Reviewed by April Gardner
Copper Star by Suzanne Woods
"The writing was impeccable, the plot engaging, and the characters realistic... Keep your eye on Suzanne Fisher."
Louisa Schmetterling, a resistance worker in Nazi Germany, is forced to flee the country of her youth when she discovers she has a Gestapo shadow. Copper Star begins with Louisa stepping from the train in dusty Arizona in the mining town of Copper Springs. She is greeted by Robert Gordon, the local church’s minister who has agreed to sponsor the refugee.
It doesn’t take long for Louisa to realize that Robert has a tragic secret of his own, and as the two grow closer, the secret creeps to surface.
Who would have guessed that even in Arizona, Louisa would need to run from the Nazis? The Gordon’s peaceful life is ravaged when Friedrich Mueller, a Nazi sympathizer begins to show his true colors.
Louisa’s resistance work picks up afresh, and if she doesn’t out-smart Mueller, she just might find herself in an internment camp or worse…
One doesn’t usually expect such quality from a small publishing house. Vintage Romance Press has done well to snag author Suzanne W. Fisher, and Copper Star is a pleasant read. The writing was impeccable, the plot engaging, and the characters realistic.
Robert Gordon’s deaf five-year-old son, William and prickly Aunt Martha live with him, but no wife. Is she dead? Whatever happened to her, it has left Robert deeply wounded. He is serious and withdrawn and lacks the presence of God in his sermons.
Louisa, on the other hand, is outspoken and opinionated. Author Suzanne Fisher expounds on Louisa’s faults, yet expertly compels the reader to love her anyway. Louisa eavesdrops on conversations and pressures Robert to make decisions regarding his son’s schooling, but in the end, she’s the best thing that’s happened to the Gordon home—and to Robert.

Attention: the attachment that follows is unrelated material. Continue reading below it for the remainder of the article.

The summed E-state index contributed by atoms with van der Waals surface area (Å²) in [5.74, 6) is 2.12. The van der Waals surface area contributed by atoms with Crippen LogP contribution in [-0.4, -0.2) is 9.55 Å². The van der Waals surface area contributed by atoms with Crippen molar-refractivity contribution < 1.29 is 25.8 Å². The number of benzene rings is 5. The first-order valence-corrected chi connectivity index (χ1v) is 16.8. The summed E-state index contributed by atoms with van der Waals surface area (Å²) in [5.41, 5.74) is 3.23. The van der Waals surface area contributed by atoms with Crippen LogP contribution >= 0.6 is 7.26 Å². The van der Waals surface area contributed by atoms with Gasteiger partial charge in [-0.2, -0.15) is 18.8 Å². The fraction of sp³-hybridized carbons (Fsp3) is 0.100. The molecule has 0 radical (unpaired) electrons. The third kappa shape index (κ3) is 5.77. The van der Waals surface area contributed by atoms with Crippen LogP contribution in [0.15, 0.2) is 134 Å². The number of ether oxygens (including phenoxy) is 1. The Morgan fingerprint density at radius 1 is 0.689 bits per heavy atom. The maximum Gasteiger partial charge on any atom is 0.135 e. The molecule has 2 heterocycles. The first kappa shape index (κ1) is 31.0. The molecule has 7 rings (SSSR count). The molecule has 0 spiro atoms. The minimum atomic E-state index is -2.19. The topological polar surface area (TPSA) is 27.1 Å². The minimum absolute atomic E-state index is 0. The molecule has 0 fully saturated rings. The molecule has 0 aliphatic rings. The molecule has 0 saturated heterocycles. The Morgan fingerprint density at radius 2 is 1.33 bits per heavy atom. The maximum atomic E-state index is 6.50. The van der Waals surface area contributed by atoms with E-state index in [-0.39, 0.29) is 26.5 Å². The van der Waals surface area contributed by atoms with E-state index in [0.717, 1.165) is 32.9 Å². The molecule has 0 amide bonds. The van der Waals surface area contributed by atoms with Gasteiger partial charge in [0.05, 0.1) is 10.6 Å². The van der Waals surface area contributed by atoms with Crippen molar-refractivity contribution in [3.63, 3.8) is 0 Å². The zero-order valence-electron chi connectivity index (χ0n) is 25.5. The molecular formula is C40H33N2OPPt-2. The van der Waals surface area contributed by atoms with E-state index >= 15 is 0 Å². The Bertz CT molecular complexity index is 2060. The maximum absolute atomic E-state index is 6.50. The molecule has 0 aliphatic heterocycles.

With her strict, no-nonsense attitude and her unique way of showing love, I believe Aunt Martha was the most well written character. Her clashes with Louisa are very entertaining. Although the two women learn to live with each other and even like each other, Aunt Martha stays true to her stern character, which I was pleased to see.
The book is well-rounded with a very sensible romance, a villain that is truly evil, and more than one mystery to solve. Sweet yet pesky William is the cherry on top. The author created a jewel when she penned him, and he doesn’t say more than five words the entire book. Well done!
Keep your eye on Suzanne Fisher. I expect even greater things to come.
April W Gardner writes adult and middle grade historical fiction. Her first novel, Wounded Spirits, releases with Vintage Romance Publishing in November of this year. She is a member of ACFW and reviews for Title Trakk, At Home With Christian Fiction, and FIRST Wild Card Blog Tours. A military spouse, April has performed the art of homemaking all over the world. Currently, she lives in Georgia with her darling Hubby. A homeschool mom, she fills her mornings talking fractions and phonics with her two sweet kiddos. In her free time, April enjoys reading, gardening, and DIY. In no particular order, she dreams of owning a horse, visiting all the national parks, and speaking Italian. Visit April's Website or her blog, A Writer's Journey. You can also get to know April on Facebook and Twitter.